Reaction of the Twittersphere on the TV debate between Emmanuel Macron and Marine Le Pen.

Context and data aquisition

On Wednesday, 20th of April at 9PM the two remaining candidates for the 2022 French presidential election, Emmanuel Macron and Marine Le Pen confronted each other in a debate on French national television. We collected tweets that contain the hashtag #debatmacronlepen the day after in order to observe how the same event is discussed differently by the communities of the French Twittersphere.

Retweet Networks

In order to get a structural overview of the debate, we study the data as a retweet network, in which every node is a Twitter account, and a link is drawn from account A to B if A retweets B. We spatialize this network using a force-directed layout algorithm which places strongly connected nodes closer to each other. Since retweets most often imply endorsement, dense clusters in such spatializations can be related to opinion clusters in the underlying debate.

Click here to use the twitter explorer to interactively explore this retweet network. Accounts with less than 5000 followers (which we consider not to be public figures) cannot be interacted with.

The network presents two poles: one far-right cluster around Marine le Pen and one cluster around Emmanuel Macron and his supporters, mostly centered around his campaign account. Between these two poles are accounts revolving around Jean-Luc Mélenchon and members of his party as well as left-leaning and political parody accounts.

The far right represents a dense community of accounts generating a high number of retweets among each other. Emmanuel Macron’s cluster is less active and appears more isolated from the rest of the network. Some media accounts are found between the clusters, such as Libération, Le Monde and RTL France between Emmanuel Macron and Jean-Luc Mélenchon, and Mediavenir between the Jean-Luc Mélenchon and Marine Le Pen.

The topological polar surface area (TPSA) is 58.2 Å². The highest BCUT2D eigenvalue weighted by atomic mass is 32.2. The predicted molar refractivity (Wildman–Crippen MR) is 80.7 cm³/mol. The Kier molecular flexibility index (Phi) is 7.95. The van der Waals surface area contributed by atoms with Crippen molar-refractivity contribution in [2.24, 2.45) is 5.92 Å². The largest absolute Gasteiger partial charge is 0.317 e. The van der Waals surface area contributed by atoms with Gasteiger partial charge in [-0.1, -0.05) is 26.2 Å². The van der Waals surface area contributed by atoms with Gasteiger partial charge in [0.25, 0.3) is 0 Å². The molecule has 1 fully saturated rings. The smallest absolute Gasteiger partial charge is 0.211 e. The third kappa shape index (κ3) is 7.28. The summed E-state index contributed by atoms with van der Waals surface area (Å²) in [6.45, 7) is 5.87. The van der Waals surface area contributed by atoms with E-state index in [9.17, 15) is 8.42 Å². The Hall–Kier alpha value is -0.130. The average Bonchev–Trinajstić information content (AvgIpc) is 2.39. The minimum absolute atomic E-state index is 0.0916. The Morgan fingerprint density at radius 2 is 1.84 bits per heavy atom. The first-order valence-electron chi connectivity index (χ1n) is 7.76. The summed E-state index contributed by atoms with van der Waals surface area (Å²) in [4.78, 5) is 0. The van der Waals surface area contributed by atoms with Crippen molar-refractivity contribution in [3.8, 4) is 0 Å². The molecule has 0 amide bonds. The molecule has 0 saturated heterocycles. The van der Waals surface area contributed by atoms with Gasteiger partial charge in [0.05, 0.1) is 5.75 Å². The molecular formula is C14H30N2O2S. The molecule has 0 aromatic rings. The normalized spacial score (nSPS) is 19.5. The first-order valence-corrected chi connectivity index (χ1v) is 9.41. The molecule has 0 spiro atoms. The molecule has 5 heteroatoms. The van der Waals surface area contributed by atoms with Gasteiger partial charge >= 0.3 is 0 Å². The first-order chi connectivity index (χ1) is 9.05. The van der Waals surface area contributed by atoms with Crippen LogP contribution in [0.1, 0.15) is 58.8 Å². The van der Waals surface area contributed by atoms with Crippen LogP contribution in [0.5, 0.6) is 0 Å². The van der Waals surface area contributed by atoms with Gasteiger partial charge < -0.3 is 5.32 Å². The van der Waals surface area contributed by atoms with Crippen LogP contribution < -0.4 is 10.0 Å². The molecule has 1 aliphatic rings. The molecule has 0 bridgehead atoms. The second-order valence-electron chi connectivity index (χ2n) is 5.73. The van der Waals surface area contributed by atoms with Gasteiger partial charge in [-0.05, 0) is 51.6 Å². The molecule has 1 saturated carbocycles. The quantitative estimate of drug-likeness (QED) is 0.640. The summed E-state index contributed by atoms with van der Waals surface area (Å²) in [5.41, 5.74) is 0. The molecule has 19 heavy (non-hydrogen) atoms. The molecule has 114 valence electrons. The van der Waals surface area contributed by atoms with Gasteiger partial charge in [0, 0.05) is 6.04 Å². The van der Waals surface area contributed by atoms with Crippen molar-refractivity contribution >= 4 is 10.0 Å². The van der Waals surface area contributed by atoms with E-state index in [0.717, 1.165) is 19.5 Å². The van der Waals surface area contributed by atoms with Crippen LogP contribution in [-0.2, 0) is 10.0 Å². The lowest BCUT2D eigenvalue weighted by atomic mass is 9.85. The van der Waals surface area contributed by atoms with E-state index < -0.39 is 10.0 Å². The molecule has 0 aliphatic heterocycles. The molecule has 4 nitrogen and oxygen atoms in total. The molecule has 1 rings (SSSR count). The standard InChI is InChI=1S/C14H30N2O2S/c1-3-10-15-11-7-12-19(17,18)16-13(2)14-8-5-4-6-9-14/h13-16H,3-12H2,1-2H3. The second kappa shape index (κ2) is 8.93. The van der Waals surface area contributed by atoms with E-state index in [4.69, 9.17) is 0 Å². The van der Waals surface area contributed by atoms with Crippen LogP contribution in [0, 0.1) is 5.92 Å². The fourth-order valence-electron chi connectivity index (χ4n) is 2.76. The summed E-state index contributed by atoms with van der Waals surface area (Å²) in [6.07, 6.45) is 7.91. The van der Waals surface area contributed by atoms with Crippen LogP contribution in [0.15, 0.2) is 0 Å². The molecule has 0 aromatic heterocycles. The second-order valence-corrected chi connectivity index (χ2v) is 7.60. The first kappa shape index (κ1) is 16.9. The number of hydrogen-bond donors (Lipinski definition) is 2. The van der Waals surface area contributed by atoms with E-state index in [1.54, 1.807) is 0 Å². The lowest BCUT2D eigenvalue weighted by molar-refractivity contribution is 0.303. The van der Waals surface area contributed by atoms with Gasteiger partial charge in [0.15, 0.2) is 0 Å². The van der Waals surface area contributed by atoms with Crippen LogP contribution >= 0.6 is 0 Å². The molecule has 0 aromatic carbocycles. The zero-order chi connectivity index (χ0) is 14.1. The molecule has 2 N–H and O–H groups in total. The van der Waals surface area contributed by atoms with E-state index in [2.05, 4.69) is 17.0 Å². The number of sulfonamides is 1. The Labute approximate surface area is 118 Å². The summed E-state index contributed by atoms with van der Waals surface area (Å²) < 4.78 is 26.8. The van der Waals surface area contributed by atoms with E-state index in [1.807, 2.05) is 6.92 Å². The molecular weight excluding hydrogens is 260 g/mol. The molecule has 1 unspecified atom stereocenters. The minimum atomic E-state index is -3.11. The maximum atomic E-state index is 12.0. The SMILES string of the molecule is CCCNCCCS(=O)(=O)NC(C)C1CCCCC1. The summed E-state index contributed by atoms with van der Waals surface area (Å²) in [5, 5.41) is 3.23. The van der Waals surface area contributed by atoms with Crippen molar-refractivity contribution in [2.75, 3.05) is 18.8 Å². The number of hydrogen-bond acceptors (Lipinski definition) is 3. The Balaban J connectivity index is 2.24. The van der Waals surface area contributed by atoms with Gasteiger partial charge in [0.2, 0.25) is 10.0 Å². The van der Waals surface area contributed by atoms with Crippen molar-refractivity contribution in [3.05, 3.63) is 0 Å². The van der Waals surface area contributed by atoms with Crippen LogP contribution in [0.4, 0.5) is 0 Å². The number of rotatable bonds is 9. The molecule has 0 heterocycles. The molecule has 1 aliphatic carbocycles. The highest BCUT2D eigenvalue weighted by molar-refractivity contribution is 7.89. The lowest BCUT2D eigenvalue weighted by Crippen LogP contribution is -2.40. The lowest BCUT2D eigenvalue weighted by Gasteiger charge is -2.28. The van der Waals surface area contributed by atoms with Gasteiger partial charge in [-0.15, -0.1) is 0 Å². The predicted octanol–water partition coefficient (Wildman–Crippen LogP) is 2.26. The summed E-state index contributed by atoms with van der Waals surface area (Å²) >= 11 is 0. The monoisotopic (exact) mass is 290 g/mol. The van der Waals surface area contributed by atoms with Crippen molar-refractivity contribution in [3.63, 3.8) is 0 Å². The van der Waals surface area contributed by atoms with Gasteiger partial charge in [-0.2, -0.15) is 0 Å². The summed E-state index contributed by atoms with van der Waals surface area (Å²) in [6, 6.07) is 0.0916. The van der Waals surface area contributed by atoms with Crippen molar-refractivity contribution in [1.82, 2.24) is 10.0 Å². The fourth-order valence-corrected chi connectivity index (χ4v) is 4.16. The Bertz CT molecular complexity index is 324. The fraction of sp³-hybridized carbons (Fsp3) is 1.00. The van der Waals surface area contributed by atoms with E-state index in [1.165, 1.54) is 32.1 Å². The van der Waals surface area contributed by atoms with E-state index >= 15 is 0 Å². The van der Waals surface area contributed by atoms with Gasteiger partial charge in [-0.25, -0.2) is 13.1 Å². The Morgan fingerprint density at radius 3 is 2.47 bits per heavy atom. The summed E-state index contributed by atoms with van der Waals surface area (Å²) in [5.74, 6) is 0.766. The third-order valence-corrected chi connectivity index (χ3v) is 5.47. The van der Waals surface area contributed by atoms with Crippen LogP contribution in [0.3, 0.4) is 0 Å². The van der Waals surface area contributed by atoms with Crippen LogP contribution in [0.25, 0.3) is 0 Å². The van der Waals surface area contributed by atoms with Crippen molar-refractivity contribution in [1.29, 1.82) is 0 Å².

Examples of highly retweeted tweets

Antoine Léaument, an important member of Jean-Luc Mélenchon’s party, explains how the debate consists mainly of personal attacks and that the candidates should talk about deeper and more pressing topics.

Looking at highly retweeted tweets from the opposing clusters, we observe that these personal attacks also happen from within the Twittersphere:

Florian Philippot, situated in Le Pen's cluster attacks Macron for his connections to the banking sector:
On the other side, Michel Mompontet from Macron's cluster attacks Le Pen for a vote she made as an MP concerning purchase power:

However, not all tweets are politically motivated attacks, as we can see in these two highly retweeted and liked satirical examples:

This quick network-based exploration of the French Twittersphere shows that the online discussion around the upcoming election can be observed through interaction clusters of accounts. Retweet networks allow for a quick identification of influential actors, which in this case tend to be political figures such as current and past candidates. While such structural overviews are helpful to get a first picture, it is necessary to go deeper into a close-reading of the tweets to gain insights about the actual issues that drive the discussion. The twitter explorer was built for precisely this combination of close and distant reading.